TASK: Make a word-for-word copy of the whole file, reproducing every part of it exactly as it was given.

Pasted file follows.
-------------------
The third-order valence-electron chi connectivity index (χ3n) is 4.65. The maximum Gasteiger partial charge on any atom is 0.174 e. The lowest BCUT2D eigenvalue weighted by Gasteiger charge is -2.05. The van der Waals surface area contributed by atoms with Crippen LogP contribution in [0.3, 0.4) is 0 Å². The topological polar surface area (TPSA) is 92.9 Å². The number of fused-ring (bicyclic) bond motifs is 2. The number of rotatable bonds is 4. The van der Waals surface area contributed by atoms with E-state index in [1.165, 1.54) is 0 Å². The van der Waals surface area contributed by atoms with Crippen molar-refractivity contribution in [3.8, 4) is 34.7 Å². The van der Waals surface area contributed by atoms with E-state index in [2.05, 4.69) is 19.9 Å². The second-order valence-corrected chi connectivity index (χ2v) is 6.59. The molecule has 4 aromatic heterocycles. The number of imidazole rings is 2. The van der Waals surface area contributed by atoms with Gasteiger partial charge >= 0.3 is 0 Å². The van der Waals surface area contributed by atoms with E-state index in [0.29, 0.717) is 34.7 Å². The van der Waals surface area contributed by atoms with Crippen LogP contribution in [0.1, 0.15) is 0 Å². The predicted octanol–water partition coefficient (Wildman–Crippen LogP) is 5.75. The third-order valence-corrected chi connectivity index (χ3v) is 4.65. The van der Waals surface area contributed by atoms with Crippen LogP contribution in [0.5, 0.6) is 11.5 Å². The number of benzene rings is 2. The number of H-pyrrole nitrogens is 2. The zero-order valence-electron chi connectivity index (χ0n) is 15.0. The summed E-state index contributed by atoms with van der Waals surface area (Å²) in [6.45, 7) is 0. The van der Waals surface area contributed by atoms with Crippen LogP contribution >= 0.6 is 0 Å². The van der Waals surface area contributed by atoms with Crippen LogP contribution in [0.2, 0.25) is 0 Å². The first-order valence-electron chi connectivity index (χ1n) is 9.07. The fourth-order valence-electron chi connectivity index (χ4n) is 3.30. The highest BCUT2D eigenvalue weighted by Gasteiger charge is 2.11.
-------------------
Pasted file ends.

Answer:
The third-order valence-electron chi connectivity index (χ3n) is 4.65. The maximum Gasteiger partial charge on any atom is 0.174 e. The lowest BCUT2D eigenvalue weighted by Gasteiger charge is -2.05. The van der Waals surface area contributed by atoms with Crippen LogP contribution in [0.3, 0.4) is 0 Å². The topological polar surface area (TPSA) is 92.9 Å². The number of fused-ring (bicyclic) bond motifs is 2. The number of rotatable bonds is 4. The van der Waals surface area contributed by atoms with E-state index in [1.165, 1.54) is 0 Å². The van der Waals surface area contributed by atoms with Crippen molar-refractivity contribution in [3.8, 4) is 34.7 Å². The van der Waals surface area contributed by atoms with E-state index in [2.05, 4.69) is 19.9 Å². The second-order valence-corrected chi connectivity index (χ2v) is 6.59. The molecule has 4 aromatic heterocycles. The number of imidazole rings is 2. The van der Waals surface area contributed by atoms with Gasteiger partial charge >= 0.3 is 0 Å². The van der Waals surface area contributed by atoms with E-state index in [0.29, 0.717) is 34.7 Å². The van der Waals surface area contributed by atoms with Crippen LogP contribution in [0.1, 0.15) is 0 Å². The predicted octanol–water partition coefficient (Wildman–Crippen LogP) is 5.75. The third-order valence-corrected chi connectivity index (χ3v) is 4.65. The van der Waals surface area contributed by atoms with Crippen LogP contribution in [0.5, 0.6) is 11.5 Å². The number of benzene rings is 2. The number of H-pyrrole nitrogens is 2. The zero-order valence-electron chi connectivity index (χ0n) is 15.0. The summed E-state index contributed by atoms with van der Waals surface area (Å²) in [6.45, 7) is 0. The van der Waals surface area contributed by atoms with Crippen LogP contribution >= 0.6 is 0 Å². The van der Waals surface area contributed by atoms with Crippen LogP contribution in [0.2, 0.25) is 0 Å². The first-order valence-electron chi connectivity index (χ1n) is 9.07. The fourth-order valence-electron chi connectivity index (χ4n) is 3.30. The highest BCUT2D eigenvalue weighted by Gasteiger charge is 2.11.